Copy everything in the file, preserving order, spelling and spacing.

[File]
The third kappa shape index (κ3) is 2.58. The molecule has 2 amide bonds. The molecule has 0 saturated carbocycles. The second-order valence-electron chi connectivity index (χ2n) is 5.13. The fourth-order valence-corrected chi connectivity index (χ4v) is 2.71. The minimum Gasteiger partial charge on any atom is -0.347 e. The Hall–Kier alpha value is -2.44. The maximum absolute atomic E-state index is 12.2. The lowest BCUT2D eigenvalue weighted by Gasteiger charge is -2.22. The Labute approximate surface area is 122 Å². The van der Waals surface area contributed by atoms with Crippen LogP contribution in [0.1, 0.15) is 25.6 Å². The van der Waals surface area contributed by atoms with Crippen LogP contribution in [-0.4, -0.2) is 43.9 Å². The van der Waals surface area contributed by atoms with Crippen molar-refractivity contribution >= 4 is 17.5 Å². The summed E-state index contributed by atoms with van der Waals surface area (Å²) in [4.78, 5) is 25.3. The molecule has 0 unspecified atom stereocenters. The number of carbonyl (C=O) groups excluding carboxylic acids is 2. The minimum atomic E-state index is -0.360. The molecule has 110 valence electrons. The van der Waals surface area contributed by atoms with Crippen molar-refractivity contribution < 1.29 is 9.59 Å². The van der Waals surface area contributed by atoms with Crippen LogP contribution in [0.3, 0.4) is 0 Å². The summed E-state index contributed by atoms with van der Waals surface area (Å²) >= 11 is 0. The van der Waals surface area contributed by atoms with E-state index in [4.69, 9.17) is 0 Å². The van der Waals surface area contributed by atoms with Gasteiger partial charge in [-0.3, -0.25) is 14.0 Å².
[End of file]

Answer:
The third kappa shape index (κ3) is 2.58. The molecule has 2 amide bonds. The molecule has 0 saturated carbocycles. The second-order valence-electron chi connectivity index (χ2n) is 5.13. The fourth-order valence-corrected chi connectivity index (χ4v) is 2.71. The minimum Gasteiger partial charge on any atom is -0.347 e. The Hall–Kier alpha value is -2.44. The maximum absolute atomic E-state index is 12.2. The lowest BCUT2D eigenvalue weighted by Gasteiger charge is -2.22. The Labute approximate surface area is 122 Å². The van der Waals surface area contributed by atoms with Crippen LogP contribution in [0.1, 0.15) is 25.6 Å². The van der Waals surface area contributed by atoms with Crippen LogP contribution in [-0.4, -0.2) is 43.9 Å². The van der Waals surface area contributed by atoms with Crippen molar-refractivity contribution >= 4 is 17.5 Å². The summed E-state index contributed by atoms with van der Waals surface area (Å²) in [4.78, 5) is 25.3. The molecule has 0 unspecified atom stereocenters. The number of carbonyl (C=O) groups excluding carboxylic acids is 2. The minimum atomic E-state index is -0.360. The molecule has 110 valence electrons. The van der Waals surface area contributed by atoms with Crippen molar-refractivity contribution < 1.29 is 9.59 Å². The van der Waals surface area contributed by atoms with Crippen LogP contribution in [0.3, 0.4) is 0 Å². The summed E-state index contributed by atoms with van der Waals surface area (Å²) >= 11 is 0. The van der Waals surface area contributed by atoms with E-state index in [4.69, 9.17) is 0 Å². The van der Waals surface area contributed by atoms with Gasteiger partial charge in [-0.3, -0.25) is 14.0 Å².